Despite the importance of developing talent in the face of increasing skills gaps, most learners can only dedicate 27 minutes per week on average to their own learning and training.
This means employees simply don’t have time to waste searching for content that helps them do their jobs. Consider a sales rep trying to find that nugget of info on how to beat a competitor, or a client support agent who needs to quickly find a technical resource document to resolve a customer service issue; they don’t need content at the time of need – they need it at the time of urgency.
But most organizations are ill-equipped to create content and deliver it in a way that makes it easy to find. Many limp along by using SharePoint, or storing content in emails or folders on a select few individuals’ desktops, or other information black holes.
It’s time to change this. As Cristine (Duckworth) Lipscomb discussed recently on our webinar, Learning Delivery: Meeting the Modern Learner Where They Are, Part 1, this problem can be addressed by creating a content strategy that’s so simple it makes searching and finding content “brainless and painless.”
So what exactly is a learning content strategy? Lipscomb defines it as a methodology to solve business goals through the systematic design, development, delivery, and maintenance of content. Notice the lack of fluff here – content strategy is all about the business. If you want to increase productivity, sales, or customer satisfaction, you need to be able to create consistent, relevant content and get it into the hands of your learners quickly.
Governance plays a huge role in the success of a content strategy. Now don’t think bureaucracy here – all we’re talking about is the need for a person or committee who will make critical decisions about content. What content is relevant for your learners’ jobs? Who is the audience? Where should it be stored? How can you make it easier to access? They will be responsible for ensuring accessing content is painless and brainless.
And certainly a content strategy’s success hinges upon the content itself. When developing content, Lipscomb offers 4 rules of thumb:
- Content is not a course
- Content is smart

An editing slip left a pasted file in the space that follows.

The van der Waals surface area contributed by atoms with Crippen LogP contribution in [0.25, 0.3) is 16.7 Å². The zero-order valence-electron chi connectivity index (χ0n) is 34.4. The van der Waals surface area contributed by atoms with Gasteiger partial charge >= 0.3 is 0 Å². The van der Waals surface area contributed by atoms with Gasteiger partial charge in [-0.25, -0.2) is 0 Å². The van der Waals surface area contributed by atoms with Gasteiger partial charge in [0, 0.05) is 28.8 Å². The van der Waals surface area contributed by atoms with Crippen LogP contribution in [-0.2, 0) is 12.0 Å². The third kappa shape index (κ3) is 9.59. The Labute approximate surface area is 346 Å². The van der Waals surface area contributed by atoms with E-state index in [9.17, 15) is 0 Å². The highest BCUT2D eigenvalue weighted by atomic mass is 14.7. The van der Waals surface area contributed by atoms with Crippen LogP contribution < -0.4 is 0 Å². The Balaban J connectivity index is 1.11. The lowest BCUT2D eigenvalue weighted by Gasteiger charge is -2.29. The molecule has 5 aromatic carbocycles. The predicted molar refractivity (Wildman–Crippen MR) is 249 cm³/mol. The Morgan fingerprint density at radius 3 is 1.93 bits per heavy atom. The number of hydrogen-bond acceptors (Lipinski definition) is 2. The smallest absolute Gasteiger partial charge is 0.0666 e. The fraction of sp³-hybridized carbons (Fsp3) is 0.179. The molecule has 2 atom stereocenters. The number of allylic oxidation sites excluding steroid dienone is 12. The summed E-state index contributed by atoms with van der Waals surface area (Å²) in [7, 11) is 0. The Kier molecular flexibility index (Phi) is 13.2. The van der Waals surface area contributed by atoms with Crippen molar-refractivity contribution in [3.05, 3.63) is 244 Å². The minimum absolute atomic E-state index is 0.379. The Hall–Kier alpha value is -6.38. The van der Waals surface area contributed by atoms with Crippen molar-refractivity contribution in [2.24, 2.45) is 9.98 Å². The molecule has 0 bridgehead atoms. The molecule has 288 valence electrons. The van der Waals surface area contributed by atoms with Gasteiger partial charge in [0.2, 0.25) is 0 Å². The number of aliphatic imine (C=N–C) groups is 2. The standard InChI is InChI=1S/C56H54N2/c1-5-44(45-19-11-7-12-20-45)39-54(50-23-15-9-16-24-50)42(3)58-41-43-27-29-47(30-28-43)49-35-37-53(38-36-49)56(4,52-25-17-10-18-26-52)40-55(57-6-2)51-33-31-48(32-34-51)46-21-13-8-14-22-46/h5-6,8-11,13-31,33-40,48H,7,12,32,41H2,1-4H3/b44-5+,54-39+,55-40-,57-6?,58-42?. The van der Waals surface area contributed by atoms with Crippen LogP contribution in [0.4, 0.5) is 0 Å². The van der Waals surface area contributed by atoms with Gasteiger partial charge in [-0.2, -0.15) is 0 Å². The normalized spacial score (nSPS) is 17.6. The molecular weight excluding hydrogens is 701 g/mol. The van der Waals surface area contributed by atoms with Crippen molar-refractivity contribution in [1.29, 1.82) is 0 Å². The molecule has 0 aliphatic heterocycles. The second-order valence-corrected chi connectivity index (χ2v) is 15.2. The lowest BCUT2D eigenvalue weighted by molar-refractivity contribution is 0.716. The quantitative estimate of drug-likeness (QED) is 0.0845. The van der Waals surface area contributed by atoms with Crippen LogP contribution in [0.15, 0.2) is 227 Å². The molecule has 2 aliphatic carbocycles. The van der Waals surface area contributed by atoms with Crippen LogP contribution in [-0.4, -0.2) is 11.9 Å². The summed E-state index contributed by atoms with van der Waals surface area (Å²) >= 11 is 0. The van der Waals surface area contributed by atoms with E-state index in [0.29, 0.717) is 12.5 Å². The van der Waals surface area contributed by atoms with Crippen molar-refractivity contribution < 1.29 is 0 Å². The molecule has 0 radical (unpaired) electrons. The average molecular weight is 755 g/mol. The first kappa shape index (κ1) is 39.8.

- Content is shared
- Templates drive consistency
Remember, your learners don’t have time to search hour-long courses to find information. Content must be developed and made available in little pieces. A sales rep doesn’t need to sift through a guide on how to compete against your top 15 competitors if he’s only up against one in a deal.
Your content also needs to be smart and easily shareable. Smart content is highly re-useable and can be tagged so you know for which audience it is most relevant. It’s a good idea to leverage templates as much as you can. They ease the efficiency of content production and also increase learner effectiveness by providing a consistent development experience – because your learners recognize the format, they can dive right into the material and focus on the learning itself.
If you would like to learn more about how to leverage templates and workflows in your content strategy, as well as best practices to more effectively deliver it to your learners, register for Part 2 of our series with Cristine, coming up on July 15th.
About the Author
Ryan runs demand generation at Xyleme, which provides content management for learning and development. Xyleme helps organizations develop content faster, make it easy for learners to find it, and enables businesses to measure their content's actual use and effectiveness. Ryan is responsible for driving education and new interest in our products and services. His passions include writing, drawing, fitness, and the outdoors.Follow on Twitter More Content by Ryan Campion